Emap Consumer Magazines has unveiled a bumpy set of circulation figures
for the last six months of 1995, with almost all its flagship youth
titles suffering falls in sales.
But other sectors performed well. Metro division stalwarts such as Q,
Mojo, Select, Sky, Premiere, FHM and Sky all recorded highest-ever ABCs,
with the film title Empire and the fashion title FHM producing increases
of 13 and 42 per cent, respectively.
However, almost every established title in the youth sector recorded
year-on-year declines. The market-leading young women’s weekly, Just 17,
from Emap Elan, saw sales decline 31 per cent year on year, while Emap
Metro’s Smash Hits slumped 19 per cent. Big fell by 32 per cent.
Only More! bucked the trend, climbing 3.2 per cent to its highest ever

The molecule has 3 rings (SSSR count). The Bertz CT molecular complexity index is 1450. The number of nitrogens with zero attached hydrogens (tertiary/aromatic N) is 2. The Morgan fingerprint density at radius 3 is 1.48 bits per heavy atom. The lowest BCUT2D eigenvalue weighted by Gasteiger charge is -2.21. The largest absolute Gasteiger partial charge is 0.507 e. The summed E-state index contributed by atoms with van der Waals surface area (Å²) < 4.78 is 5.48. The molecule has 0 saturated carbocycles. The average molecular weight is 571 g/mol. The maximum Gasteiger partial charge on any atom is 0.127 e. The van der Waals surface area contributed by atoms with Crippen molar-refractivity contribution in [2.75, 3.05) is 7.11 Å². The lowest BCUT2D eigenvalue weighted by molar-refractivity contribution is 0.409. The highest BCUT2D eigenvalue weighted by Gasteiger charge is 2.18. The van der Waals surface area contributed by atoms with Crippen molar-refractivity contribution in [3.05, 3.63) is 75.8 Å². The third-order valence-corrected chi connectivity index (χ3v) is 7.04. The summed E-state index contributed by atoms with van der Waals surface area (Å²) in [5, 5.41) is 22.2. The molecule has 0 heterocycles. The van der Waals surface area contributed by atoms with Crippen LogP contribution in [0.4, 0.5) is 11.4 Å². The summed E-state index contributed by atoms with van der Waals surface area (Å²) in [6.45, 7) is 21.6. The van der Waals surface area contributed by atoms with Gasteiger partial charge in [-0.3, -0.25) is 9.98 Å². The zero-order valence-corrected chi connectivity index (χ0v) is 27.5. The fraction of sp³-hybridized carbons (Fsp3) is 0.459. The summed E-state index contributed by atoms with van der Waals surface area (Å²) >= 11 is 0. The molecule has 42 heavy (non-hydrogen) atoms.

figure of 427,413, while the monthly It’s Bliss, which was launched last
March, turned in its first ABC figure of 262,633.
Tom Moloney, the chief executive of Emap Consumer Magazines, said: ‘The
youth market is the most competitive area. The past 18 months have seen
five new launches, including Attic Futura’s Sugar. We’re very pleased
with It’s Bliss, but we’ve got work to do with Smash Hits and Just 17.’
Sugar’s latest ABC is 318,053.
A number of titles have turned in star performances, with 19 achieving
highest-ever sales and 15 claiming leadership in their particular
market. And Max Power, the magazine ‘for young men with loud cars’, has
overtaken the market leader, BBC Magazines’ Top Gear, to hit its highest
ever ABC of 160,461, a jump of 43 per cent.
Emap Elan’s glossy women’s monthly, Elle, recorded a sales fall of 11
per cent, while New Woman notched up a 2.5 per cent rise to 263,464.
Moloney said Emap’s decision to unveil ABCs for all its 90 consumer
titles on the same day was designed to provide agencies with ‘faster,